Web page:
New England Patriots quarterback Tom Brady has been open to accepting some form of suspension, but only if it can be for failing to cooperate with the NFL rather than admitting to the Wells report findings, sources told ESPN's Adam Schefter on Wednesday.
However, sources said the NFL has no made such settlement offer and there are no plans to offer one as of now.
Settlement discussions thus far have gone "nowhere," according to sources, and the NFL and NFLPA were back in court Wednesday.
But after Wednesday's hearing, a source told Schefter: "He (Brady) is not agreeing to any suspension. No chance."
Brady, who had initially planned to attend Wednesday's federal court hearing in New York for the second straight week, instead joined the Patriots for their joint practices with the New Orleans Saints in West Virginia.
Brady and Goodell were both present Tuesday in the meeting with U.S. Magistrate Judge James C. Francis, who is working with U.S. District Court Judge Richard M. Berman, a source told Schefter. The meeting was held at an undisclosed location instead of the federal courthouse in Manhattan in order to avoid media attention, sources told ESPN's Sal Paolantonio.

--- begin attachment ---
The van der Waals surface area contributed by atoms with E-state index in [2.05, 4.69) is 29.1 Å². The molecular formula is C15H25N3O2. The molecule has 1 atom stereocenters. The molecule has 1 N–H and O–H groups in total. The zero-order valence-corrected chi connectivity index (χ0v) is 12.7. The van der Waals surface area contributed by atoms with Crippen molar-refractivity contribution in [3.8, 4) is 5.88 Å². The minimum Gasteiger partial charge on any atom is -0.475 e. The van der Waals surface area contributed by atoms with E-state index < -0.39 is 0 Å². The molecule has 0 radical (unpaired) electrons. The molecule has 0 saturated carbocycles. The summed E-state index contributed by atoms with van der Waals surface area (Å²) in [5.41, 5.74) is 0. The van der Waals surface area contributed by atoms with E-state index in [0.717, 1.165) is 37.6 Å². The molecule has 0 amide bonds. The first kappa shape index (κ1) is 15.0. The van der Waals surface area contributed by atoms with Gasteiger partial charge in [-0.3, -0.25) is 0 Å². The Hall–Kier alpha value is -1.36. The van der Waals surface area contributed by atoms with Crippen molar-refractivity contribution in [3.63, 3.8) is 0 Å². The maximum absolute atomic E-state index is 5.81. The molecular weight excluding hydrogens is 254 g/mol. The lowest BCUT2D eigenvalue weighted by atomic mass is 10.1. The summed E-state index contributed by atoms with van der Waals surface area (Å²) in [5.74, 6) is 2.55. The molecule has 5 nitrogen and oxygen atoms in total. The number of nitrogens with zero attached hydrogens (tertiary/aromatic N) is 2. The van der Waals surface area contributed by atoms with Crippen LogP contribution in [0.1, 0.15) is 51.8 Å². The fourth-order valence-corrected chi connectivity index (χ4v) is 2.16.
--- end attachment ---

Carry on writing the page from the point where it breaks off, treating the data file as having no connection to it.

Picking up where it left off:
Berman repeatedly has instructed Brady, the NFL and the players' union to attempt to reach a settlement and to tone down rhetoric in the case. Both Brady and Goodell appeared in Berman's court last Wednesday, although little progress was made.
Brady's attorneys filed documents Friday in U.S. District Court, alleging a smear campaign against the two-time NFL MVP and reiterating their claims of unfair treatment by Goodell and the league.
Brady is seeking to overturn the suspension for his role in the use of deflated footballs in the AFC Championship Game. Goodell upheld the suspension on July 28 when Brady appealed, prompting Brady to file suit in federal court.
ESPN's Adam Schefter, Sal Paolantonio, Dan Graziano and Mike Reiss and The Associated Press contributed to this report.